Shropshire Star

Leader - The council gravy train at full steam

If you are having no luck in winning the lottery, there is a lucrative alternative – land yourself a top job on a council.


If you are having no luck in winning the lottery, there is a lucrative alternative – land yourself a top job on a council.

The successful candidate in the newly-created post of head of children's and family services at Telford & Wrekin Council will get a salary of £109,000-a-year.

On top of that there are all the other benefits which come with a position at a local authority.

Councils love to justify high salaries by making some sort of comparison with the private sector. That works both ways.

Currently, outside the council bubble economy, the private sector is feeling the full force of the harsh winds of austerity. Pay is being frozen, jobs are being lost, and cutbacks are being made.

It is hard to believe that in the current climate a six-figure sum is necessary to attract somebody motivated to help children and young people. It would be illuminating to see how the figure is arrived at, apart from it being some sort of going rate agreed by councils.

The twists and turns leading to the new post are interesting. For a while, in a move to cut costs, the council chief executive Victor Brownlees doubled up on roles and became the borough's children's champion. The roof did not fall in.

Then with the incoming Labour administration, Mr Brownlees' £149,000-a-year post was made redundant, and Victor walked off into the sunset with a £125,000 golden handshake.

If Telford & Wrekin is offering itself as a model of efficiency and cost-saving, it would be better served blazing a trail for public sector prudency.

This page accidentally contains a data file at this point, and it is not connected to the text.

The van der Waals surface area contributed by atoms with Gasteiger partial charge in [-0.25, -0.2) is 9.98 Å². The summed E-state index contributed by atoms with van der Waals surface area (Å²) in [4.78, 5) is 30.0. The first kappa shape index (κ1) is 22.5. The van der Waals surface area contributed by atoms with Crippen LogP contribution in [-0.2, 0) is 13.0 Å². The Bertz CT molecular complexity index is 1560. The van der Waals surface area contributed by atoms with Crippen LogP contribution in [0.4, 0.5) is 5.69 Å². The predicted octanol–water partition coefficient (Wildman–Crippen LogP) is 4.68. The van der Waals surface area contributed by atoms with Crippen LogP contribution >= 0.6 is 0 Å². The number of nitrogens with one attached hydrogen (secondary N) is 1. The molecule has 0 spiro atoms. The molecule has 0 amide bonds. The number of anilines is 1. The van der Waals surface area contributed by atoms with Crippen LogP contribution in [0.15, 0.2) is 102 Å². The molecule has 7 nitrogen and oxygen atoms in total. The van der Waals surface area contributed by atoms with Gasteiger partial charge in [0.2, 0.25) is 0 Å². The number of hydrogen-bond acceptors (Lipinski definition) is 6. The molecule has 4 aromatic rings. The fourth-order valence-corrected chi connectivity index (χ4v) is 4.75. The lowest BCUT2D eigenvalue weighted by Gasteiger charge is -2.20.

As thousands of state workers take to the streets to protest about their pay, conditions and job prospects today, they might take time to ponder how different their situation would be if councils observed the harsh realities of the wider economy.

Zoe in sync with Simon:

Say what you like about Simon Cowell and the tales about his talent shows allegedly falling out of favour, but he is a man with the magic touch when it comes to tapping into the popular mood.

Whether it is dancing dogs or stirring opera, once the act has gone through the Cowell machinery to be infused with added lustre, it suddenly becomes flavour of the month.

BGT has served up weird and wonderful acts, and into the latter category falls that of Shropshire's Zoe Cooper and her Aquabatique colleagues.

Synchronised swimming may not be everybody's cup of tea, but it demands discipline and dedication. Tonight Zoe will aim to impress the nation and be carried on a tide of votes to book her place in the final.

It is not exactly the easiest act to stage, and it is offbeat and different, so don't hold your breath.

But do wish Zoe and her colleagues every bit of luck as they get ready to take the plunge and embark on the path to an unusual form of stardom.

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